Once more my luck held, the stomach upset cleared up and I was soon back as normal as could be expected in the circumstances. There was one poor fellow, an Army chap, who we discovered when he died had soiled all ten of his blankets in turn, folding over each one as they became soiled. He had moved his bed into the hall before dying, to be near the toilets.

There were now small naval vessels coming in to the shipyard for their bottoms to be cleaned, which was one of the worst jobs that in the end proved to be the best. The men put to work on them, managed to keep some of the barnacles and that is where our Red Cross parcel empty tins came in for further use. There was now a mass of little tins containing stewing barnacles crammed on the stove top each evening. We were searched on our return from work each night before being allowed in, but a few barnacles didn't seem to matter. Those little pleasures helped to take our minds off the dreadful daily routine. Forever working, marching and standing in the snow, in the bitter cold, singing Japanese songs.

My hands were cracked, bleeding and painfully sore, it was a terrible existence. I felt that my mind was becoming affected also. In Java when resident in Bouie Glodok prison, I used to daydream about the end of the war and our forces releasing us from prison, but here at Hakodate, I didn't think much further than tomorrow and those thoughts were always depressing.

March came and still the snow and ice. We were not getting enough food to keep us going, the only vegetables in our diet were some radish and potato in our soup now and again and on the odd occasion, a small piece of herring for lunch measuring about two inches. We were paid enough to buy a packet of tobacco each month, a razor blade and toothpaste on occasions, soap was pretty scarce and food, definitely none.

About mid March my hands started to break out in sores between the fingers. These scabby sores then filled with pus. I washed them in the sea hoping the salt content would heal them, but this didn't work, they just worsened and soon were breaking out on my legs, below the knees at first and later above. At the same time my friend Bill’s hand started to swell, his fingers were twice the size their normal size. My hands were painfully sore and from time to time had to wipe the pus away as it ran down my fingers. My legs were in an awful state and the Japanese long pants would stick to them at night, so when I moved in the morning, they pulled the scabs off and blood and pus would run down my legs.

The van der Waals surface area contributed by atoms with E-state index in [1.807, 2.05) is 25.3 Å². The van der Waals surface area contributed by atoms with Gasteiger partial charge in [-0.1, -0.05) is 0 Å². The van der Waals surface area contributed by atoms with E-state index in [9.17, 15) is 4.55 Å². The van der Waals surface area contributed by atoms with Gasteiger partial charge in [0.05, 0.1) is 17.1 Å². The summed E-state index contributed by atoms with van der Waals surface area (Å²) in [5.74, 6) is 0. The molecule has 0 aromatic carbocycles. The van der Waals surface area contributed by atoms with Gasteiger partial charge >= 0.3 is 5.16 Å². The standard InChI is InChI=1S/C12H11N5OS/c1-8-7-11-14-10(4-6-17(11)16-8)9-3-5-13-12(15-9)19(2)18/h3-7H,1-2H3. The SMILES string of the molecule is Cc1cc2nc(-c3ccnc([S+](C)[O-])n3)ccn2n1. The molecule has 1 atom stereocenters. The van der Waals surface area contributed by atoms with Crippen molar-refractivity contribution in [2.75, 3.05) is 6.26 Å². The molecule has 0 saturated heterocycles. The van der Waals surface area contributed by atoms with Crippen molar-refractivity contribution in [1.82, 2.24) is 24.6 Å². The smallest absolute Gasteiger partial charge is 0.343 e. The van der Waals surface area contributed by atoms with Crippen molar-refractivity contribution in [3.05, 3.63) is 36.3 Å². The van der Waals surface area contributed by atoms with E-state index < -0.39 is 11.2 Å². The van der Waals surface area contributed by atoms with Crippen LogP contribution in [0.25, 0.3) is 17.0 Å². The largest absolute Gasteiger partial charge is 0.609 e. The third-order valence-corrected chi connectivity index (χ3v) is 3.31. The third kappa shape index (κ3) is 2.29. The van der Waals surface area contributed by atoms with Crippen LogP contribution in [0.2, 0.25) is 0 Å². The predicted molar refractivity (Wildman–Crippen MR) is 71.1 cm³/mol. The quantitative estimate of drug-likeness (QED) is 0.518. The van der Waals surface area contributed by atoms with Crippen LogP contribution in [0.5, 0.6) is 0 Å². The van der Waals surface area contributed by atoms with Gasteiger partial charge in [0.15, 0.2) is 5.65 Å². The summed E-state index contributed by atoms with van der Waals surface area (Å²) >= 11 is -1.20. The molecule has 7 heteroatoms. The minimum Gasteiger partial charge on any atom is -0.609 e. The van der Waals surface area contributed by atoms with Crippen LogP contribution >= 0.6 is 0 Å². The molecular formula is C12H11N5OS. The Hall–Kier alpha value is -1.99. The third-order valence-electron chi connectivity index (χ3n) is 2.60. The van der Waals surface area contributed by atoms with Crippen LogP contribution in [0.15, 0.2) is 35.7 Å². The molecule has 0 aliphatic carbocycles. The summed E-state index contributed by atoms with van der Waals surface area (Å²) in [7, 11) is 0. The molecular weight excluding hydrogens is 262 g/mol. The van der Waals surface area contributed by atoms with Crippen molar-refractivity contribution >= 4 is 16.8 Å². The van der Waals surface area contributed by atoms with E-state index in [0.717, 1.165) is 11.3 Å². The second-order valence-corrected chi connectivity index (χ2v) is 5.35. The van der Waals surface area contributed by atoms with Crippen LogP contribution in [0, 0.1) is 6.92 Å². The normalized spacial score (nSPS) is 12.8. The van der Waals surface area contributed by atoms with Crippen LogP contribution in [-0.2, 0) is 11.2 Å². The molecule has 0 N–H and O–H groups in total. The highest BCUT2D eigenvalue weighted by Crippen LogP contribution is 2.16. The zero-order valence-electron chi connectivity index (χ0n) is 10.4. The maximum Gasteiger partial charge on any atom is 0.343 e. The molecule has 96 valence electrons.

I told my foreman at work, no more kicking me in the legs and when I showed him why, he looked horrified, so we called a truce and I saluted him on leaving work. Meanwhile, Bill’s hands swelled up so he could hardly use his fingers. He was excused work and had to see the doctor on his regular visit a couple of days later. On my return from work that night, I found Bill distressed. He showed me his hands, the doctor had cut his palms open diagonally from forefinger to wrist without anaesthetic and scraped out the pus that had caused the swelling. He could use his fingers with some effort, but the whole episode had greatly depressed him. We badly needed something to lift our spirits and the opportunity presented itself a couple of days later at work.

1 comment:

  1. Frank,

    This is just appalling. It also fits in with what POWs at the Ohashi camp wrote about your group when it arrived there. According to some of their accounts, a prisoner named Stranks who came with you was beaten badly about the legs, at a time when his legs still had these terrible blisters and pus from his time at the Hakodate camp.